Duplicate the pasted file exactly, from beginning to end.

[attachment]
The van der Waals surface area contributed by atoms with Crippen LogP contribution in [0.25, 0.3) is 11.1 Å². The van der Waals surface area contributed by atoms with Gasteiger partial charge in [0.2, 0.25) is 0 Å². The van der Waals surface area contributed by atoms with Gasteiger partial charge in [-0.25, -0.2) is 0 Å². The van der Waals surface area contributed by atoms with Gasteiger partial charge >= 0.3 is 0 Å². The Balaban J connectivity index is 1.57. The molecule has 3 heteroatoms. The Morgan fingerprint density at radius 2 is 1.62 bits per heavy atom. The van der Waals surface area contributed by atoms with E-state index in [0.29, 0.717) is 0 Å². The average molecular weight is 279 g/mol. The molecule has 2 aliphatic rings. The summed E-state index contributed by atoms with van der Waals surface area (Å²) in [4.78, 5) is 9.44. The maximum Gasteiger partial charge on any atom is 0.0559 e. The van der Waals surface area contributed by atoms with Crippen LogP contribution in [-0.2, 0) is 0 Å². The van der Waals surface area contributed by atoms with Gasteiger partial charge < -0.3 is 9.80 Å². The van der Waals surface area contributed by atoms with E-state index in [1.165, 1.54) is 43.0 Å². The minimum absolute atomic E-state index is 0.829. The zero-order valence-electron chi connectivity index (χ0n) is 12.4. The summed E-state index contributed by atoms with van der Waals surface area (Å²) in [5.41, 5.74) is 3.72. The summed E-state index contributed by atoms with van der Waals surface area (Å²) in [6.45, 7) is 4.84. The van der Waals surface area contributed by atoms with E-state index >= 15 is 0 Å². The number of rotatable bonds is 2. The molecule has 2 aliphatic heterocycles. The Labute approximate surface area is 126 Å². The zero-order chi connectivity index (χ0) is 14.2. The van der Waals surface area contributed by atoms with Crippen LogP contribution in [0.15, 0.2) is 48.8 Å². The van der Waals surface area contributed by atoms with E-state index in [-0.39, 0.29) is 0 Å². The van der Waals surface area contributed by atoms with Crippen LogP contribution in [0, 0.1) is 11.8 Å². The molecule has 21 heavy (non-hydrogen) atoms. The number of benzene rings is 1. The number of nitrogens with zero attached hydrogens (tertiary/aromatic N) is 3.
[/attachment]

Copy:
The van der Waals surface area contributed by atoms with Crippen LogP contribution in [0.25, 0.3) is 11.1 Å². The van der Waals surface area contributed by atoms with Gasteiger partial charge in [0.2, 0.25) is 0 Å². The van der Waals surface area contributed by atoms with Gasteiger partial charge in [-0.25, -0.2) is 0 Å². The van der Waals surface area contributed by atoms with Gasteiger partial charge >= 0.3 is 0 Å². The Balaban J connectivity index is 1.57. The molecule has 3 heteroatoms. The Morgan fingerprint density at radius 2 is 1.62 bits per heavy atom. The van der Waals surface area contributed by atoms with E-state index in [0.29, 0.717) is 0 Å². The average molecular weight is 279 g/mol. The molecule has 2 aliphatic rings. The summed E-state index contributed by atoms with van der Waals surface area (Å²) in [4.78, 5) is 9.44. The maximum Gasteiger partial charge on any atom is 0.0559 e. The van der Waals surface area contributed by atoms with Crippen LogP contribution in [-0.2, 0) is 0 Å². The van der Waals surface area contributed by atoms with Gasteiger partial charge < -0.3 is 9.80 Å². The van der Waals surface area contributed by atoms with E-state index in [1.165, 1.54) is 43.0 Å². The minimum absolute atomic E-state index is 0.829. The zero-order valence-electron chi connectivity index (χ0n) is 12.4. The summed E-state index contributed by atoms with van der Waals surface area (Å²) in [5.41, 5.74) is 3.72. The summed E-state index contributed by atoms with van der Waals surface area (Å²) in [6.45, 7) is 4.84. The van der Waals surface area contributed by atoms with E-state index >= 15 is 0 Å². The number of rotatable bonds is 2. The molecule has 2 aliphatic heterocycles. The Labute approximate surface area is 126 Å². The zero-order chi connectivity index (χ0) is 14.2. The van der Waals surface area contributed by atoms with Crippen LogP contribution in [0.15, 0.2) is 48.8 Å². The van der Waals surface area contributed by atoms with E-state index in [-0.39, 0.29) is 0 Å². The van der Waals surface area contributed by atoms with Crippen LogP contribution in [0, 0.1) is 11.8 Å². The molecule has 21 heavy (non-hydrogen) atoms. The number of benzene rings is 1. The number of nitrogens with zero attached hydrogens (tertiary/aromatic N) is 3.